Center for American Progress

STATEMENT: HUD’s New Guidance on Criminal Records in Housing Is a Great Step for Second Chances, Says CAP’s Carmel Martin
Press Statement

STATEMENT: HUD’s New Guidance on Criminal Records in Housing Is a Great Step for Second Chances, Says CAP’s Carmel Martin

Washington, D.C. — The Department of Housing and Urban Development, or HUD, released guidance on Monday for landlords and sellers on consideration of criminal records in housing, making it clear that blanket bans on renting or selling to anyone with a criminal record constitute illegal discrimination in violation of the Fair Housing Act. This measure will go a long way toward giving returning citizens and all Americans with criminal records a fair shot at securing safe and stable housing for themselves and their families. Carmel Martin, Executive Vice President for Policy at the Center for American Progress, issued the following statement in response:

We commend HUD Secretary Julián Castro for taking this important step to enable Americans with criminal records to have a second chance. As CAP has shown, having even a minor criminal record can present lifelong barriers to the basic building blocks of economic security and mobility—including housing, as four in five landlords use criminal background checks on potential tenants. This has broad implications—not only for the individuals who find themselves unable to find housing but also for their families, as nearly half of U.S. children now have a parent with a criminal record. Having a criminal record remains a major driver of poverty and racial inequality. Moreover, access to safe and stable housing is critical to successful re-entry—and is a powerful anti-recidivism tool. By ensuring that American families have a fair shot at securing housing, this measure has the potential to address housing discrimination, keep families together, and save taxpayer dollars in the form of reduced incarceration costs—all while increasing public safety.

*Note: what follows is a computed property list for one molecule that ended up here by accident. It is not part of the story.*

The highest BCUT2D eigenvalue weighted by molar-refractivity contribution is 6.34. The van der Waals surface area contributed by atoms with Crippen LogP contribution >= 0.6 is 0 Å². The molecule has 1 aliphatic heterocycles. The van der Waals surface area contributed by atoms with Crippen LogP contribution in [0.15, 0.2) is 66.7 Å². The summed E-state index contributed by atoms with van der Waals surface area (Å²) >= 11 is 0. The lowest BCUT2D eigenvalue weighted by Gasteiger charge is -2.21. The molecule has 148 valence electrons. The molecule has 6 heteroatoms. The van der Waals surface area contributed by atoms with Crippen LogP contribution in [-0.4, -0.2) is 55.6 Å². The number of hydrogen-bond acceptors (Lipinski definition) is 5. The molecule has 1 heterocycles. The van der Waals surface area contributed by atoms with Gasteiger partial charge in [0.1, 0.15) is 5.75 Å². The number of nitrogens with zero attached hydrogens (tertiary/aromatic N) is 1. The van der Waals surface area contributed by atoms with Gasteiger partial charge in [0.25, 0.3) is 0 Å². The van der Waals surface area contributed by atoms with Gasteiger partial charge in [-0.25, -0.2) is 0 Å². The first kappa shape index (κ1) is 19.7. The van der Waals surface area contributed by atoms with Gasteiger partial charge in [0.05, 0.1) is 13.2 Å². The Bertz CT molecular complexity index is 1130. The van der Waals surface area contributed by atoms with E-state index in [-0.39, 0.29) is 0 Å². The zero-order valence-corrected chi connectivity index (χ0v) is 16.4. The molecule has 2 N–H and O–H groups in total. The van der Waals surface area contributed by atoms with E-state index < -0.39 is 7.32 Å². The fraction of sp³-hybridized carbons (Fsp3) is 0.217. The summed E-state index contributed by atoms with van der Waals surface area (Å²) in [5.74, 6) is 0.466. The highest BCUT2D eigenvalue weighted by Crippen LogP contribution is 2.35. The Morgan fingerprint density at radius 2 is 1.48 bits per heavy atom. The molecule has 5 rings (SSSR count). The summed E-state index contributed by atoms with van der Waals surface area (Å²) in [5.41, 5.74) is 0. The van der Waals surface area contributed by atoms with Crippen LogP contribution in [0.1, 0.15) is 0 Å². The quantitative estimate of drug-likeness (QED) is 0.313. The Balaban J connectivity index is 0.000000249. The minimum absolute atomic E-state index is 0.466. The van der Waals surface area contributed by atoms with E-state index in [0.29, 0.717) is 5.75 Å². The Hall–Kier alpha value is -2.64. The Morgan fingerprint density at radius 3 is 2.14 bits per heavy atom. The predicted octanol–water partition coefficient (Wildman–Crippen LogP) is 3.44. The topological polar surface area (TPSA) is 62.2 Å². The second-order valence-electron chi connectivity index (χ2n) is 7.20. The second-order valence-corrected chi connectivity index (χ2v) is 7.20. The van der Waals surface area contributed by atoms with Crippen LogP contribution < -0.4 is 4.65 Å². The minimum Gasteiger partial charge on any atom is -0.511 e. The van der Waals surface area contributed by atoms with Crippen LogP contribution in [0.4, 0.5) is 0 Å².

In a recent CAP report, “One Strike and You’re Out,” Rebecca Vallas and Sharon Dietrich address how mass incarceration and criminal records serve as underappreciated drivers of poverty and inequality in America by presenting barriers to employment, housing, education and training, building good credit, and more. In a follow-up report titled “Removing Barriers to Opportunity for Parents With Criminal Records and Their Children,” CAP analysis estimates that nearly one in two U.S. children now have at least one parent with a criminal record. The two reports together offer a road map of policy recommendations—including guidance like that released by HUD today—to ensure that Americans with criminal records have a fair shot at making a decent living, providing for their families, and joining the middle class.

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For more information on this topic or to speak with an expert, please contact Tanya S. Arditi at or 202.741.6258.